Older kids are free as well, you just need to secure them a Eurail Pass. Kids age 4-11 can use a free Child Pass that is valid on all train routes.

Two free Child Passes are available per paying adult (families with three-four kids will need two adults in order to use the free Child Passes for their entire clan). Discounted Youth Passes, up to 25% off of the adult fare, are also available for kids and young adults aged 12-27, so yes, you can even take your teens and twenty somethings.

*Note: Seat reservations are not included in the free Child Passes. If your route requires seat reservations (see “Using the Rail Planner App” below) or if you want a dedicated sleeper compartment for your child on an overnight train, those reservations are additional.

Tip: As an added bonus for families, the Eurail Pass can also be used to secure discounts at attractions, restaurants, ferries, buses, tours, and more.

So…Is Eurail worth it for saving money on kid tickets?

Yes and no. Most rail services offer similar discounts for children and young-adults, but again, finding and securing these discounts and tickets can be the tricky part. The advantage of Eurail is that you don’t have to wonder if you are following the local regulations nor search for your discount.

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Eurail trip planning
Photo Courtesy of Eurail

Using the Rail Planner App

The Rail Planner App is your go-to app for booking train tickets and checking time tables. Although the app has easy-to-use location enabled services that allow you to see what routes are nearby when you are in Europe, you’ll likely do the bulk of your planning in your home country before traveling. Simply input your starting destination (ie., an airport, etc…) and see what routes are available within the network.

When you arrive in country, simply activate your Eurail Global Pass on the app, and show the train conductor when they come through your train car. 

Some trains, especially high-speed, highly popular, and international trains, require advance seat reservations. While these reservations guarantee you a seat onboard (yay not standing!), they also have additional fees that are not included in your Eurail Global Pass. 

  • High speed trains between cities within one country often cost about €10 per person.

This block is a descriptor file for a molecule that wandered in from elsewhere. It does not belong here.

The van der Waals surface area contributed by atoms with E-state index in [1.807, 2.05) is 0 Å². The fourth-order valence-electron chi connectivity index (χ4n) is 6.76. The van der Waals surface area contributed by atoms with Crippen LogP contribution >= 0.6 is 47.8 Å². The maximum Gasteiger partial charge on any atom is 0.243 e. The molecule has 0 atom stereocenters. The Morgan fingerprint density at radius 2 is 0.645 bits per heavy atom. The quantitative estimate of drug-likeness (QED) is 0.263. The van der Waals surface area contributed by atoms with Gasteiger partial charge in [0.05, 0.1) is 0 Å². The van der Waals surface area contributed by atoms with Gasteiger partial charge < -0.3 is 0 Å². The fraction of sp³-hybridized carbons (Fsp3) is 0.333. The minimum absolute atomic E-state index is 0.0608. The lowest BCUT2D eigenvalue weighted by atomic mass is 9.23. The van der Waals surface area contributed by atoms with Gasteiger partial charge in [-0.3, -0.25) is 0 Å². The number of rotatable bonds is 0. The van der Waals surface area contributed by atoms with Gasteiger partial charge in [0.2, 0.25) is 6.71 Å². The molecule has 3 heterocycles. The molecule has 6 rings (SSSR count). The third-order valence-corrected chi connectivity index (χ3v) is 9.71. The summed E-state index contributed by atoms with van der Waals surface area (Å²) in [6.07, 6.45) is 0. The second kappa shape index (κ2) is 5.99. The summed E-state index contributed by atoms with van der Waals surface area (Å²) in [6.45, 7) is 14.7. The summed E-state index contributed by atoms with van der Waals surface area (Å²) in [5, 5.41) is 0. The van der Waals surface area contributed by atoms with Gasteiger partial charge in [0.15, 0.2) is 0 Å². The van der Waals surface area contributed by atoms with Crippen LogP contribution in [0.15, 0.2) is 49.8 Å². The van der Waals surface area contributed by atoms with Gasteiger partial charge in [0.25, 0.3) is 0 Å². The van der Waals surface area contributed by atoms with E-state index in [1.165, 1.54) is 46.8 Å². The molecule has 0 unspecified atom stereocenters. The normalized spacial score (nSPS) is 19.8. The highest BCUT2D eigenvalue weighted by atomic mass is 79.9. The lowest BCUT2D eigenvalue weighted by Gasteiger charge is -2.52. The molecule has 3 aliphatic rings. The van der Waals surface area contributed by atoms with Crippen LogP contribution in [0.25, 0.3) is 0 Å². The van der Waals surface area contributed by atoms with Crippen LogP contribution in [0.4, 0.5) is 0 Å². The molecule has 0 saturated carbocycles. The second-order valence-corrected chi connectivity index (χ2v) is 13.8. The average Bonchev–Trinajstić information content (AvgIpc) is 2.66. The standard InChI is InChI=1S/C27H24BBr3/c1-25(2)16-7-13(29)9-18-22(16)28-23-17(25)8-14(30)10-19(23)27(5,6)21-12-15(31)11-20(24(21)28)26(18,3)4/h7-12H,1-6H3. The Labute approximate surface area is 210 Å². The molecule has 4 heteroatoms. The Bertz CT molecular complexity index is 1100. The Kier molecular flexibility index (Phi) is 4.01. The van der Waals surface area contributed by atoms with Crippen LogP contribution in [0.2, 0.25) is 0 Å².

• Sleeper trains average about €20 per person.
  • Popular, high-speed international routes cost an average of €15 per person.

Although these prices are the average, some rates are higher. For example, our route from London to Paris, which is high speed, international, and extremely popular during the summer months, cost €38 per person, so be sure to check the app to see if reservations are required or recommended for your route.

This planning tool on Eurail’s website is also extremely useful in determining if seat reservations are needed and what to expect for fees.

Note: If you want to save money, the regular-speed trains typically don’t require seat reservations and are therefore included in the price of your Eurail Global Pass.

Although we made reservations for many of our main traveling routes, we also utilized the pass to make impromptu trips while we were in Europe. My husband realized how close the White Cliffs of Dover are to London while we were there. We checked the train schedule and hopped on an afternoon train to the coast, at no additional cost to our family. 

So…Is Eurail worth it for the app?

Yes! Having access to the app and unlimited travel on specific days gave us freedom and opportunity to be spontaneous. Although some train partners have similar flexibility within their own systems, only Eurail gives you access to this across various train carriers and countries. It was also great to not have to download every train carrier’s app to see the train schedules; I just used the Eurail app the entire time in Europe.